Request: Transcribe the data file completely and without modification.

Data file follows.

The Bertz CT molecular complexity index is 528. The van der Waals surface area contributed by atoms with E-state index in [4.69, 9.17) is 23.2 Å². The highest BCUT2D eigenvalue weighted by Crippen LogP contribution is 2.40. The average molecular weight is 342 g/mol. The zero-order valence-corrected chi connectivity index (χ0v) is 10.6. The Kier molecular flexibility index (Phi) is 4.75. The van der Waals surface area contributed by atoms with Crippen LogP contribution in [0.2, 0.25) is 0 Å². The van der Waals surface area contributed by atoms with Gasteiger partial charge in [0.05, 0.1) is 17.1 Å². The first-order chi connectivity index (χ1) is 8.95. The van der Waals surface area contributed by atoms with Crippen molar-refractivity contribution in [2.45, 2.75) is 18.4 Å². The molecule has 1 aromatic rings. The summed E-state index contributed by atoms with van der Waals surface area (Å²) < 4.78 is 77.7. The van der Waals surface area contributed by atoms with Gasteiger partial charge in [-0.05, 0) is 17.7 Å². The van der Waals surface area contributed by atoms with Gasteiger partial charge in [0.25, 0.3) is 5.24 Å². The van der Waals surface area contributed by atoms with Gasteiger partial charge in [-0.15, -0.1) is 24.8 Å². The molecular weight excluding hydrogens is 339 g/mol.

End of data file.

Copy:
The Bertz CT molecular complexity index is 528. The van der Waals surface area contributed by atoms with E-state index in [4.69, 9.17) is 23.2 Å². The highest BCUT2D eigenvalue weighted by Crippen LogP contribution is 2.40. The average molecular weight is 342 g/mol. The zero-order valence-corrected chi connectivity index (χ0v) is 10.6. The Kier molecular flexibility index (Phi) is 4.75. The van der Waals surface area contributed by atoms with Crippen LogP contribution in [0.2, 0.25) is 0 Å². The van der Waals surface area contributed by atoms with Gasteiger partial charge in [0.05, 0.1) is 17.1 Å². The first-order chi connectivity index (χ1) is 8.95. The van der Waals surface area contributed by atoms with Crippen molar-refractivity contribution in [2.45, 2.75) is 18.4 Å². The molecule has 1 aromatic rings. The summed E-state index contributed by atoms with van der Waals surface area (Å²) < 4.78 is 77.7. The van der Waals surface area contributed by atoms with Gasteiger partial charge in [-0.05, 0) is 17.7 Å². The van der Waals surface area contributed by atoms with Gasteiger partial charge in [0.25, 0.3) is 5.24 Å². The van der Waals surface area contributed by atoms with Gasteiger partial charge in [-0.15, -0.1) is 24.8 Å². The molecular weight excluding hydrogens is 339 g/mol.